Tuesday, July 30, 2013

Visualizing Book Sentiments

Sentiment analysis of social media content has become pretty popular of late, and a few days ago, as I lay in bed, I wondered if we could do the same thing to books - and see how sentiments vary through the story.

The answer, of course, was that yes, we could. And if you’d rather just jump to an implementation you can try yourself, here’s the link: http://spark.rstudio.com/eeshan/BookSentiments. Upload a book (in plaintext format), and the variation of sentiment as you scroll through the pages is computed and plotted.

Here are a couple of graphs that help visualize the flow of sentiments through one of my favourite novels, A Tale of Two Cities:

The values above zero indicate 'positive' emotions, and the values below zero indicate 'negative' emotions

Red is negative, green is positive, yellow is neutral

The text is freely available via Project Gutenberg. The code was written in R, and deployed using the shiny package. The app itself is hosted by the generous people at RStudio. The code is available on github at https://github.com/OhLookCake/BookSentiments/, and a basic description of the functions used to generate the scores can also be found in this post.

So how does the sentiment analysis really work? We use a dictionary that maps a given word to its ‘valence’ – a single integer score in the range -5 to +5. One such freely available mapping is the AFINN-111 list. 

I read the AFINN file into R, and used it to look up the score for each word in the book file…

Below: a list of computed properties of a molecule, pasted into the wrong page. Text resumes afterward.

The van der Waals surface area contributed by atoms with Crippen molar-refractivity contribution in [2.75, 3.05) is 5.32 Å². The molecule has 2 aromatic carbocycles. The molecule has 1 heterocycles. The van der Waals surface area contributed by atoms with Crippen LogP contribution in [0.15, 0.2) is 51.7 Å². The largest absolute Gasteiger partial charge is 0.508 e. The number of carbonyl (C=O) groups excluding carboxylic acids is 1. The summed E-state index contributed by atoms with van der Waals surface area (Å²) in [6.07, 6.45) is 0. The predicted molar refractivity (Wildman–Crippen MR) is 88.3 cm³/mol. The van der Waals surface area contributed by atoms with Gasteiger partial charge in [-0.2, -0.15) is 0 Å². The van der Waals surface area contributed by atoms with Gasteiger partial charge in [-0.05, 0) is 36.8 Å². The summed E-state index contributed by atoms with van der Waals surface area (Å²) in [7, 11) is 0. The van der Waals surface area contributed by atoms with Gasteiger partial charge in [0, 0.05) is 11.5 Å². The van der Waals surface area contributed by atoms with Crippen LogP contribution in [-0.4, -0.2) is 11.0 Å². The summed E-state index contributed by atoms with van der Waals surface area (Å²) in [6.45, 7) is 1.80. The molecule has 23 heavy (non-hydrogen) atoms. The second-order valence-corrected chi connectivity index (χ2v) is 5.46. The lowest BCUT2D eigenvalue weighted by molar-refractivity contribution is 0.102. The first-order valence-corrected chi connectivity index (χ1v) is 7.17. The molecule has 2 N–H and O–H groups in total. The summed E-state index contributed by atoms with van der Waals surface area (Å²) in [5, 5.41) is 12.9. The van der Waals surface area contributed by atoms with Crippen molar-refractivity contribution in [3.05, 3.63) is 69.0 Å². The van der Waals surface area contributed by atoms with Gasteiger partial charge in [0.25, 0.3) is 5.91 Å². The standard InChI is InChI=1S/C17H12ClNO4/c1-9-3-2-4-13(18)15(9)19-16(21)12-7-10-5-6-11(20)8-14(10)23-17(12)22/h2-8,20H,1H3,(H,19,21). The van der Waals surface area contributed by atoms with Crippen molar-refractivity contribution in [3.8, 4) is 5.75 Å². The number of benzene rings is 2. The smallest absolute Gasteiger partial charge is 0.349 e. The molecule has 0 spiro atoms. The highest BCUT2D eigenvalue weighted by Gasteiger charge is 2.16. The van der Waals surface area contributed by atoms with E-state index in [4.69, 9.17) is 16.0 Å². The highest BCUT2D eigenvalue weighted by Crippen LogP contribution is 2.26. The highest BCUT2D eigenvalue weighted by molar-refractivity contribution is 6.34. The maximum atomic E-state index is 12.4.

…divided up the scores into the desired number of parts and averages the scores for each part…

 RollUpScores <-function(scores, parts=100){   
     batch.size <- round(length(scores)/parts,0)   
     s <- sapply(seq(batch.size/2, length(scores) - batch.size/2, batch.size), function(x){   
         low <- x - (batch.size/2)   
         high <- x + (batch.size/2)   

…And plotted the resulting data frame using ggplot2
Complete code available here. There's a version to run on a standalone R window, and a Shiny deployment version. Python files provide an alternative implementation.

As a side note, I'd like to comment on a drawback of using a lookup table for sentiment analysis – this completely overlooks the context of a keyword (“happy” in “I am not happy” certainly has a different valence than in most other scenarios). This method cannot capture such patterns. An even more difficult task is to be able to capture sarcasm. There are a number of papers on how to capture sarcasm in text in case you're interested, but our current approach ignores these cases. 

Finally, there may or may not be an upcoming post on  author prediction using sentiment analysis in book texts. In the meantime, do play around with the app/code and suggest improvements.


  1. Brilliant stuff. I did a similar (much easier) exercise on Python on #Microsoft tweets for a Coursera course (Data Science 101). Twitter API allows python to access bulk tweets.
    Although I summarized sentiment at tweet level, I noticed some sarcastic tweets that you mention too. Thought of making a 'negation' list (NOT, NEVER, HMPH, AARGH, LOLJK etc.) and also an -ve adjective multiplier ('greatest shit') to 1)detect sarcasm and 2) 'correct' false positive valence. Didn't help much so gave up.
    Aside : Imagine something like this for LOTR : http://twittermood.s3.amazonaws.com/images/poster-large.png

  2. Because of the way language works, it's often hard to predict which modifier applies to which words, and therefor the overall meaning of the sentence. Consider:
    I am happy (+ve)
    I am not happy (-ve)
    I am not just happy,[...I'm ecstatic] (+ve)
    I am nowhere close to being happy, or even satisfied(-ve)
    It's much easier (and not entirely incorrect) to assume that most sentences are of type 1, and even if a few aren't, lumping up a lot of sentences will lead to a more or less correct evaluation of a neighbourhood

    LOTR was the first thing that came to my mind! Unfortunately copyright laws prevent me from talking publicly about the results I might or might not have gotten from an analysis I may or may not have performed. Feel free to plug in whatever text you have access to into the app, though.